Kendrick Lamar: good kid, m.A.A.d city (Deluxe Edition)

By | October 22, 2012 at 8:21 pm | No comments | Editors Choice, New Releases | Tags: , , , , , , , , , , , ,

Album: good kid, m.A.A.d city (Deluxe Edition)
Artist: Kendrick Lamar
Released: October 22nd, 2012

I wish I could just leave it at that.

October 22nd , We’ve been waiting on Kendrick like the 1st and the 15th!

Kendrick Lamar places himself at the top of the chain with his much anticipated studio debut good kid, m.A.A.d city, under the Aftermath/Interscope imprint. The Compton lyricist delivers an exceptional 17-track project from start to finish, where he receives contribution from beat makers T-Minus, Sounwave, THC, DJ Dahi, Tabu, Hit-Boy, Tha Bizness, Rahki, Jack Splash, Like of Pac Div, Skhye Hutch, Terrace Martin, Pharrell Williams, Scoop DeVille, and Just Blaze. Leaving features to a short minimum, with the likes of Jay Rock, Drake, MC Eiht, Anna Wise Of Sonnymoon, Mary J. Blige, and Dr. Dre, Kendrick is able to showcase why “lyricist of the year” is a fitting title.

Good kid, m.A.A.d city is one of those rare offerings that from the first track down to the last, every single one sounds like a “hit”. And it feels that way even more with it being K.Dot‘s lyricism; there isn’t any specific track we can pin-point and say “this is THE hit” or the “highest peak” of the album, in where any other track falls short. So, with that being stated, all I can offer you on my behalf is a breakdown of the tracks that hit close to heart.

“Bitch, Dant Kill My Vibe” is gem, produced by Sounwave. The strings, snare, and minimal use of synthesizers adds a melancholic dream-like vibe to the track. Lamar’s lyricism is all that more felt and relatable as he recites

“I am a sinner
who’s probably gonna sin again
Lord, forgive me
Lord, forgive me
Things I don’t understand
Sometimes, I need to be alone…”

There is a sense of repent in his voice within those few lines that is very inviting. Probably, the most humble line on this album lies within this track, as Kendrick mentions:

“I can feel the changes
I can feel the new people around me just want to be famous
You can see that my city found me, then put me on stages
To me, that’s amazing…”

It is a beautiful thing that when Kendrick drops a line like that it is felt by all his fans who’ve been there to witness his progress up until this point. Even without it being clearly stated, this is a “Thank You” to all the supporters who have contributed to his rise, placing him on hip hops pedestal, and allowing him to reach the entire world with his music from stage to stage.

“Martin had a dream… Martin had a dream… KENDRICK HAVE A DREAM!”
The Hit-boy produced “Backseat Freestyle” is, in my opinion, one of the hardest tracks to date offered by Kendrick. Lamar goes in “beast-mode” on this cut, proving that he is not a force to be reckoned with. And K.Dot once again reminds us of this on “M.A.A.D City” featuring MC Eiht. Sounwave & THC make this track an exceptional “Compton collaboration”, it’s grimy, hood, and very late-80s, early-90s west coast gangsta rap reminiscent.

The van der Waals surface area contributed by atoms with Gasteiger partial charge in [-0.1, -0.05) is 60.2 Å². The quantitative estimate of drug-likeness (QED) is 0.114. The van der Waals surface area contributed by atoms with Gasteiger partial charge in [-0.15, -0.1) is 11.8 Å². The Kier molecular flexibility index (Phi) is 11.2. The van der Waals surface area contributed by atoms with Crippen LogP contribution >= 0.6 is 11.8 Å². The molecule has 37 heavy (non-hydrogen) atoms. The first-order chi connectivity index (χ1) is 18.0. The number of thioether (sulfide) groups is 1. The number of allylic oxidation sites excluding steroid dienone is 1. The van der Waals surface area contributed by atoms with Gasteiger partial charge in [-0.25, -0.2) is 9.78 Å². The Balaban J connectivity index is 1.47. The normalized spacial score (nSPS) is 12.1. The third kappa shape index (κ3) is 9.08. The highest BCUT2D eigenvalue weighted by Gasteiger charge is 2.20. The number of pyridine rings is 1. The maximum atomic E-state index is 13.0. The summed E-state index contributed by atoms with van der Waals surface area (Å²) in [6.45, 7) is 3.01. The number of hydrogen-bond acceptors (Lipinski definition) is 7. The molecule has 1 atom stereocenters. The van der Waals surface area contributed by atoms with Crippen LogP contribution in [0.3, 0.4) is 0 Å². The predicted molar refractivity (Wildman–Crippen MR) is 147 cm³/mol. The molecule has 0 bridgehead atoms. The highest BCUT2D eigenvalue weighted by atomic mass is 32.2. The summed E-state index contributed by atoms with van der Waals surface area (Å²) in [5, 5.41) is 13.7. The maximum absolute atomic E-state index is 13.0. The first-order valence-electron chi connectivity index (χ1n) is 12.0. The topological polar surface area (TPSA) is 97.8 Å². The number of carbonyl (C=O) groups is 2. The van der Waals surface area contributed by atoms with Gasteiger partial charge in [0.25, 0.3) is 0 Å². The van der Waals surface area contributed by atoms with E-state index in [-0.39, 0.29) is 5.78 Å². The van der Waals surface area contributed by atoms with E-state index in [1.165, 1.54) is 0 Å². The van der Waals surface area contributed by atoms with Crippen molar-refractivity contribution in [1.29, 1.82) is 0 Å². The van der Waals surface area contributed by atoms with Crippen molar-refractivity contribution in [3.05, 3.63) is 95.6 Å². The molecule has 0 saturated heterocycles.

Drake accompanies Kendrick on the Janet Jackson sampled, “Poetic Justice”. Only Scoop Deville could have pulled such an exquisite production for this, as Janet’s “Anytime, Anyplace” loops in the background. This is definitely a “panty-dropper” and one of the favorite among us ladies, With Drake’s smooth and charismatic voice and Kendrick reciting an open love letter of seductive and intriguing love lines, I couldn‘t ask for anything better.

Like of Pac Div & Skhye Hutch’s production really hit close to home on “Sing About Me, I’m Dying Of Thirst”. Once again, Kendrick shows great amount of humility, vulnerability, and pain within the tone that accompanies his correlating lyricism. Ever felt someone else’s pain and hurt reach you, just by simply hearing their story and the voice that drowns in their emotions? That is the exact effect that the first half of this track evokes in you. The emotion put into this song is enough to make you shed a tear (I know I did).

“Real” featuring Anna Wise is somewhat reminiscent of Kendrick’s early work- “Vanity Slaves”. The message is along the same lines, yet Kendrick’s ultimate message is that it’s better to be “Real” than to be excessively vain and arrogant. A quality that up to this point we’ve all come to appreciate from Kendrick Lamar. And it is probably the characteristic that draws most of his fans to him.

“Black Boy Fly” finds Kendrick Lamar expressing jealousy in hindsight towards fellow rap colleagues who rose before him. He speaks on what it was like to see rappers out of his city, like Jayceon Taylor (aka The Game), gain success and live the dream he wanted for himself. Mary J. Blige joins the Compton native on a very uplifting track “Now or Never”, which truly testifies how far this “average joe” from Compton has came. It fills one up with a great sense of happiness for the kid.

Good kid, m.A.A.d city is an instant classic! It possess a nostalgic musical presence of the west coast all the while taking it in a new and evolving direction. Kendrick Lamar brings it back home, generating a win for the west with this debut, placing us prominently with heavy presence at the forefront of hip hop once again. West Up!

All I got to say is don‘t sleep- good kid, m.A.A.d city!

-Stace Fresh

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